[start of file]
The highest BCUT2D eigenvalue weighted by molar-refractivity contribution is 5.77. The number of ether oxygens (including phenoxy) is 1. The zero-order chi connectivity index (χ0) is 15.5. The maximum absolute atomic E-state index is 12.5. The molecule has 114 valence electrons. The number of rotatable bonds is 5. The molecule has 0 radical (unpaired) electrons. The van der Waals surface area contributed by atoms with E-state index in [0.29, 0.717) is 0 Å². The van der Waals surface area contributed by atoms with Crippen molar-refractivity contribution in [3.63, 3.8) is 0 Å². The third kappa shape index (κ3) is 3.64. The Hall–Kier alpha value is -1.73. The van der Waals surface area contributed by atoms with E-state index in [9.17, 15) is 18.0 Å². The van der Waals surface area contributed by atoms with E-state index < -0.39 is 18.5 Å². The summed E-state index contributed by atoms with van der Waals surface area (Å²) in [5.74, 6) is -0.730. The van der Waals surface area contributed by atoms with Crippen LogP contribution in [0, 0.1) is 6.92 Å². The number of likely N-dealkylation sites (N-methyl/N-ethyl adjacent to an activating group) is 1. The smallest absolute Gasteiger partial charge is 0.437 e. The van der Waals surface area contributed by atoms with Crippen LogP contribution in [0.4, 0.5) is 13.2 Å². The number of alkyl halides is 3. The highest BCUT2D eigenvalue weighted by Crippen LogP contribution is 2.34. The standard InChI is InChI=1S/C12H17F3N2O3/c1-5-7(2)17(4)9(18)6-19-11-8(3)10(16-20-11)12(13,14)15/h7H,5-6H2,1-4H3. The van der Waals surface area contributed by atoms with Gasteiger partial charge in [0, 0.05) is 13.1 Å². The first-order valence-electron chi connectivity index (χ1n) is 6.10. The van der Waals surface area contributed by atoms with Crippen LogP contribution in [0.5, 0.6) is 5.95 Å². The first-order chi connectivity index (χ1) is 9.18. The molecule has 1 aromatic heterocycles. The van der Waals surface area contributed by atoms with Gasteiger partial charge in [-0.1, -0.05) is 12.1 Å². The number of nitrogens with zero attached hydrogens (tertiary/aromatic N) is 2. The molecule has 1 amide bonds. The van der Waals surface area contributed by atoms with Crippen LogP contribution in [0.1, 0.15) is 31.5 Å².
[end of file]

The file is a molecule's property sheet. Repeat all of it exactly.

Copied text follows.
The highest BCUT2D eigenvalue weighted by molar-refractivity contribution is 5.77. The number of ether oxygens (including phenoxy) is 1. The zero-order chi connectivity index (χ0) is 15.5. The maximum absolute atomic E-state index is 12.5. The molecule has 114 valence electrons. The number of rotatable bonds is 5. The molecule has 0 radical (unpaired) electrons. The van der Waals surface area contributed by atoms with E-state index in [0.29, 0.717) is 0 Å². The van der Waals surface area contributed by atoms with Crippen molar-refractivity contribution in [3.63, 3.8) is 0 Å². The third kappa shape index (κ3) is 3.64. The Hall–Kier alpha value is -1.73. The van der Waals surface area contributed by atoms with E-state index in [9.17, 15) is 18.0 Å². The van der Waals surface area contributed by atoms with E-state index < -0.39 is 18.5 Å². The summed E-state index contributed by atoms with van der Waals surface area (Å²) in [5.74, 6) is -0.730. The van der Waals surface area contributed by atoms with Crippen LogP contribution in [0, 0.1) is 6.92 Å². The number of likely N-dealkylation sites (N-methyl/N-ethyl adjacent to an activating group) is 1. The smallest absolute Gasteiger partial charge is 0.437 e. The van der Waals surface area contributed by atoms with Crippen LogP contribution in [0.4, 0.5) is 13.2 Å². The number of alkyl halides is 3. The highest BCUT2D eigenvalue weighted by Crippen LogP contribution is 2.34. The standard InChI is InChI=1S/C12H17F3N2O3/c1-5-7(2)17(4)9(18)6-19-11-8(3)10(16-20-11)12(13,14)15/h7H,5-6H2,1-4H3. The van der Waals surface area contributed by atoms with Gasteiger partial charge in [0, 0.05) is 13.1 Å². The first-order valence-electron chi connectivity index (χ1n) is 6.10. The van der Waals surface area contributed by atoms with Crippen LogP contribution in [0.5, 0.6) is 5.95 Å². The first-order chi connectivity index (χ1) is 9.18. The molecule has 1 aromatic heterocycles. The van der Waals surface area contributed by atoms with Gasteiger partial charge in [-0.1, -0.05) is 12.1 Å². The number of nitrogens with zero attached hydrogens (tertiary/aromatic N) is 2. The molecule has 1 amide bonds. The van der Waals surface area contributed by atoms with Crippen LogP contribution in [0.1, 0.15) is 31.5 Å².